Africa’s Covid-19 recovery should be underpinned by sustainability


 Sola David-Borha, Chief Executive of Africa Regions at Standard Bank Group

As Africa moves past the worst of the Covid-19 pandemic, we need to ensure that governments and the private sector work towards a recovery plan that is underpinned by sustainability and responsible investments.

Authorities in many markets are implementing stimulus measures aimed at kickstarting the continent’s economies and limiting the damage caused by the pandemic. This represents a unique opportunity to strengthen the foundations of our economies and ensure they are more resilient against future shocks.

To do this, policymakers need to prioritise investments in areas such as healthcare, financial inclusion, renewable energy, sustainable infrastructure, and education.

The pandemic has highlighted the need to reimagine Africa’s education sector to ensure that most children do not fall behind in a global pandemic or crisis, and that the youth are equipped for an increasingly digital world. Covid-19 has also exposed the gaps in the continent’s healthcare systems, and reminded the world once again about the importance of environmental sustainability.

The financial services sector has an important role to play in ensuring that Africa’s recovery is a sustainable one.

Against this backdrop, the UN Principles for Responsible Banking could play an important role in guiding the way forward, measuring progress, and holding the sector to account.

It has been a year since 130 banks, including Standard Bank Group, launched the Principles – the first-ever global sustainability framework for the banking industry. As a founding signatory, we assisted in the development of the Principles.

Much progress has been made over the past 12 months. For Standard Bank, the framework has further pushed us to think beyond just the inputs of our activities, and to move more towards understanding the outcomes of those activities and the resultant impacts.

It has also affirmed that we are on the correct path with our SEE strategy – where we aim to maximise our social, economic and environmental impacts and mitigate any negative impacts.

Over the past year, we have participated in ground-breaking work through various peer working groups, such as the global Task Force on Climate-related Financial Disclosures pilot project, as well as the Principles for Responsible Banking implementation working groups.

Importantly, our participation has ensured that emerging-market banks have a say in the methodologies and standards being created.

We have identified seven SEE impact areas, informed by the UN’s Sustainable Development Goals, which we commit to tracking, assessing and reporting on. These are: Financial inclusion; job creation and enterprise development; infrastructure; Africa trade and investment; climate change and sustainable finance; education and skills development; and healthcare.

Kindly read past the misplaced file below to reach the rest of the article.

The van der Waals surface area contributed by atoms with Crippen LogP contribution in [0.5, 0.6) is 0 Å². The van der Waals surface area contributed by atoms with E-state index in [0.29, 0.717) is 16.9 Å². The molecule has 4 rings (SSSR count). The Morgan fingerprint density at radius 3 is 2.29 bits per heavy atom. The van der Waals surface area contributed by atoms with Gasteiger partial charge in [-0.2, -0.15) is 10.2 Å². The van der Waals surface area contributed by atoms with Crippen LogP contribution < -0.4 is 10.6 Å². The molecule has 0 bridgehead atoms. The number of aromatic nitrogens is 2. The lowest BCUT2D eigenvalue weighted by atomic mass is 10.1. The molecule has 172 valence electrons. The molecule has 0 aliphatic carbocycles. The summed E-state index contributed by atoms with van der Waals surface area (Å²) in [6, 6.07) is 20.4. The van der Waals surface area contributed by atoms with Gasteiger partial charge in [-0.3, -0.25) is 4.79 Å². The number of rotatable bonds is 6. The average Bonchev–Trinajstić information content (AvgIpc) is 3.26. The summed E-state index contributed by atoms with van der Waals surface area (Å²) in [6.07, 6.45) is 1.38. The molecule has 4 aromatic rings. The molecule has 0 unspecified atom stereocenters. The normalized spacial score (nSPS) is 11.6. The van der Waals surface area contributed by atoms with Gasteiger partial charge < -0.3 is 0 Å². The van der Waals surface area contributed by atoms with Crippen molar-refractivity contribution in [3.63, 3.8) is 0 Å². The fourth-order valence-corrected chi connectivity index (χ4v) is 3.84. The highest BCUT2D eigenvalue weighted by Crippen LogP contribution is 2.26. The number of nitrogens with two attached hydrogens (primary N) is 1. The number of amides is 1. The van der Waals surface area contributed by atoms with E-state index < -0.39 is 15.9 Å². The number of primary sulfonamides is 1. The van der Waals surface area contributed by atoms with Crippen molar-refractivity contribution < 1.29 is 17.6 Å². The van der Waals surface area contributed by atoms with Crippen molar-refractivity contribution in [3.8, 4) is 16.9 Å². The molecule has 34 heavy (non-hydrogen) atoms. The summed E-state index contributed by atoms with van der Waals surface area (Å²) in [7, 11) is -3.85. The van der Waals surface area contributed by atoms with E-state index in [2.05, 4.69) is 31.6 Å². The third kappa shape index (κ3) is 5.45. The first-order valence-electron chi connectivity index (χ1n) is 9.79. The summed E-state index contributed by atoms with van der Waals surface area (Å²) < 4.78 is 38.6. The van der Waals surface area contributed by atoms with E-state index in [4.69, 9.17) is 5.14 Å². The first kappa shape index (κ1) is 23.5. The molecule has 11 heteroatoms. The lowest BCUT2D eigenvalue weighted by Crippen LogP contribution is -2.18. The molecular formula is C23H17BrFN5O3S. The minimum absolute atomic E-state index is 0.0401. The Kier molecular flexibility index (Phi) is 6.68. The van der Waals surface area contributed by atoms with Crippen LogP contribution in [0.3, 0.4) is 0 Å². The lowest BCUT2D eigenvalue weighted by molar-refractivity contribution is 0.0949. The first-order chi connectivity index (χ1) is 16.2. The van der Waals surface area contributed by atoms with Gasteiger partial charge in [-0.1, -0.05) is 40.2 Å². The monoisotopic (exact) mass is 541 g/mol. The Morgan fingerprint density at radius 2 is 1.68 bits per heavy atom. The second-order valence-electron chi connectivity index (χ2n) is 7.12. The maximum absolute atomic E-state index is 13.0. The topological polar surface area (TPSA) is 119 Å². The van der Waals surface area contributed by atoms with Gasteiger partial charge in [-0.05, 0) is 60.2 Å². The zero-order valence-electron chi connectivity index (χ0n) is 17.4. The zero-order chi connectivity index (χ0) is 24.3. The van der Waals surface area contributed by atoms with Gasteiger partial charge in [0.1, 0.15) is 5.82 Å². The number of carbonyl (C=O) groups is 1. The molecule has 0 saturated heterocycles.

We believe that each of these areas are critical to Africa’s long-term success, and to a sustainable recovery from the current crisis.

We are in the process of finalising metrics for each of these impact areas, following consultations across our business. Importantly, these metrics will be included in employee performance metrics, such that incentives will be directly linked to the achievement of targets and tangible value generation in the SEE impact areas.

Through a phased and collaborative approach with business units and countries, and informed by relevant good practices, we will have two to three metrics that represent our aspirations in each impact area.

We already have some exciting examples of what can be achieved. We have partnered with UN Women on a Climate Smart Agriculture FPI (Flagship Programme Initiative) in four countries; Malawi, Nigeria, South Africa and Uganda. The project titled “Contributing to the Economic Empowerment of Women in Africa through Climate Smart Agriculture” aims to close the gender gap in the agricultural sector by strengthening women’s agricultural productivity and access to markets in selected value chains in these four countries. Over three years this project aims to reach at least 50,000 women beneficiaries.

And our Sustainable Finance Unit is gaining real momentum, having raised US$200 million via a green bond. The proceeds of the bond will be used to finance eligible green assets, such as renewable energy, energy efficiency, water efficiency and green buildings, in line with our Sustainable Bond Framework.

The Sustainable Finance Unit is actively working with our clients to develop bespoke solutions to help them achieve their social and environmental goals, and has already closed some landmark funding deals.

Africa’s potential remains firmly intact despite the Covid-19 setback. As we move into the recovery phase, we need to hold each other to account, and consider both the direct and indirect impacts of our business decisions, to ensure that we set Africa on the path to long-term prosperity. The Principles for Responsible Banking could prove to be a common framework that guides our collective decisions and keeps us firmly on track.